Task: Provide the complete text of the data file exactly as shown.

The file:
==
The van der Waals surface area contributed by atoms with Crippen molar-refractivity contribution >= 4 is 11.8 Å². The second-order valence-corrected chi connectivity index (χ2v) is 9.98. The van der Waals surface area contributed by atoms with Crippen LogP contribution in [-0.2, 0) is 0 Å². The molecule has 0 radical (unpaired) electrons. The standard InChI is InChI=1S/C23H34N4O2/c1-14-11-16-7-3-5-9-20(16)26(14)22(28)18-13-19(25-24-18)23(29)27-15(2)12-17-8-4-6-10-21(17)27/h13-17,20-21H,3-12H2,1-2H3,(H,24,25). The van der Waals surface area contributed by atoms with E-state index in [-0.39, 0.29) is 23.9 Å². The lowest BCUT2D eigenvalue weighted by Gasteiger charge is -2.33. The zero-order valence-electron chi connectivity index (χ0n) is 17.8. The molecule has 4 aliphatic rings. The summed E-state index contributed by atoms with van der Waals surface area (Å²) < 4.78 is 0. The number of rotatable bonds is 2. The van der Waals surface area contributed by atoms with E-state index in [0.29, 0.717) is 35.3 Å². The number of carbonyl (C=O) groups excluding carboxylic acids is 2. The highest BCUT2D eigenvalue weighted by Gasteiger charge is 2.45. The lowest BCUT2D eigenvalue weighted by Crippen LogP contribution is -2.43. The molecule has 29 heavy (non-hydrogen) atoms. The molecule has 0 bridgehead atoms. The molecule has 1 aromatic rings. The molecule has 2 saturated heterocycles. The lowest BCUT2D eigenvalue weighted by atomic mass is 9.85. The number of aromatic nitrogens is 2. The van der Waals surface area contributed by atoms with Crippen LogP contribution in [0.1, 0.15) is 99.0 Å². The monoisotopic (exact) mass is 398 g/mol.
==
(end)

The van der Waals surface area contributed by atoms with Crippen molar-refractivity contribution >= 4 is 11.8 Å². The second-order valence-corrected chi connectivity index (χ2v) is 9.98. The van der Waals surface area contributed by atoms with Crippen LogP contribution in [-0.2, 0) is 0 Å². The molecule has 0 radical (unpaired) electrons. The standard InChI is InChI=1S/C23H34N4O2/c1-14-11-16-7-3-5-9-20(16)26(14)22(28)18-13-19(25-24-18)23(29)27-15(2)12-17-8-4-6-10-21(17)27/h13-17,20-21H,3-12H2,1-2H3,(H,24,25). The van der Waals surface area contributed by atoms with E-state index in [-0.39, 0.29) is 23.9 Å². The lowest BCUT2D eigenvalue weighted by Gasteiger charge is -2.33. The zero-order valence-electron chi connectivity index (χ0n) is 17.8. The molecule has 4 aliphatic rings. The summed E-state index contributed by atoms with van der Waals surface area (Å²) < 4.78 is 0. The number of rotatable bonds is 2. The van der Waals surface area contributed by atoms with E-state index in [0.29, 0.717) is 35.3 Å². The number of carbonyl (C=O) groups excluding carboxylic acids is 2. The highest BCUT2D eigenvalue weighted by Gasteiger charge is 2.45. The lowest BCUT2D eigenvalue weighted by Crippen LogP contribution is -2.43. The molecule has 29 heavy (non-hydrogen) atoms. The molecule has 0 bridgehead atoms. The molecule has 1 aromatic rings. The molecule has 2 saturated heterocycles. The lowest BCUT2D eigenvalue weighted by atomic mass is 9.85. The number of aromatic nitrogens is 2. The van der Waals surface area contributed by atoms with Crippen LogP contribution in [0.1, 0.15) is 99.0 Å². The monoisotopic (exact) mass is 398 g/mol.